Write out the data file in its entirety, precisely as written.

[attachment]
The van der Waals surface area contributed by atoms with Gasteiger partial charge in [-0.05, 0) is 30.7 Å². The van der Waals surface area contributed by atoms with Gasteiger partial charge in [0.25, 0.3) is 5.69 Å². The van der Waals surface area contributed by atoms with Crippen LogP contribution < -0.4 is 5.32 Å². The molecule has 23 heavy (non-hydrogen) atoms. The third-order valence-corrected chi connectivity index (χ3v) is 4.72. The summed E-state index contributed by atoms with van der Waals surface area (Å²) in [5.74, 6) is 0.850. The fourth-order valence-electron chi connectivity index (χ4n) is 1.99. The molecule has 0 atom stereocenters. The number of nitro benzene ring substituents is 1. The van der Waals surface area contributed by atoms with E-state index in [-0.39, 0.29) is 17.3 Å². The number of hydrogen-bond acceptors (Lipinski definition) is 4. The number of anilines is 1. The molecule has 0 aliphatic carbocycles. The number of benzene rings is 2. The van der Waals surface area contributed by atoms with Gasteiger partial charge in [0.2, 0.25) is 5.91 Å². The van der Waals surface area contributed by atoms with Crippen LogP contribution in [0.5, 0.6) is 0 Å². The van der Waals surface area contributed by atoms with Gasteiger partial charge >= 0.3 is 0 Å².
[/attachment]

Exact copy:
The van der Waals surface area contributed by atoms with Gasteiger partial charge in [-0.05, 0) is 30.7 Å². The van der Waals surface area contributed by atoms with Gasteiger partial charge in [0.25, 0.3) is 5.69 Å². The van der Waals surface area contributed by atoms with Crippen LogP contribution < -0.4 is 5.32 Å². The molecule has 23 heavy (non-hydrogen) atoms. The third-order valence-corrected chi connectivity index (χ3v) is 4.72. The summed E-state index contributed by atoms with van der Waals surface area (Å²) in [5.74, 6) is 0.850. The fourth-order valence-electron chi connectivity index (χ4n) is 1.99. The molecule has 0 atom stereocenters. The number of nitro benzene ring substituents is 1. The van der Waals surface area contributed by atoms with E-state index in [-0.39, 0.29) is 17.3 Å². The number of hydrogen-bond acceptors (Lipinski definition) is 4. The number of anilines is 1. The molecule has 0 aliphatic carbocycles. The number of benzene rings is 2. The van der Waals surface area contributed by atoms with Gasteiger partial charge in [0.2, 0.25) is 5.91 Å². The van der Waals surface area contributed by atoms with Crippen LogP contribution in [0.5, 0.6) is 0 Å². The van der Waals surface area contributed by atoms with Gasteiger partial charge >= 0.3 is 0 Å².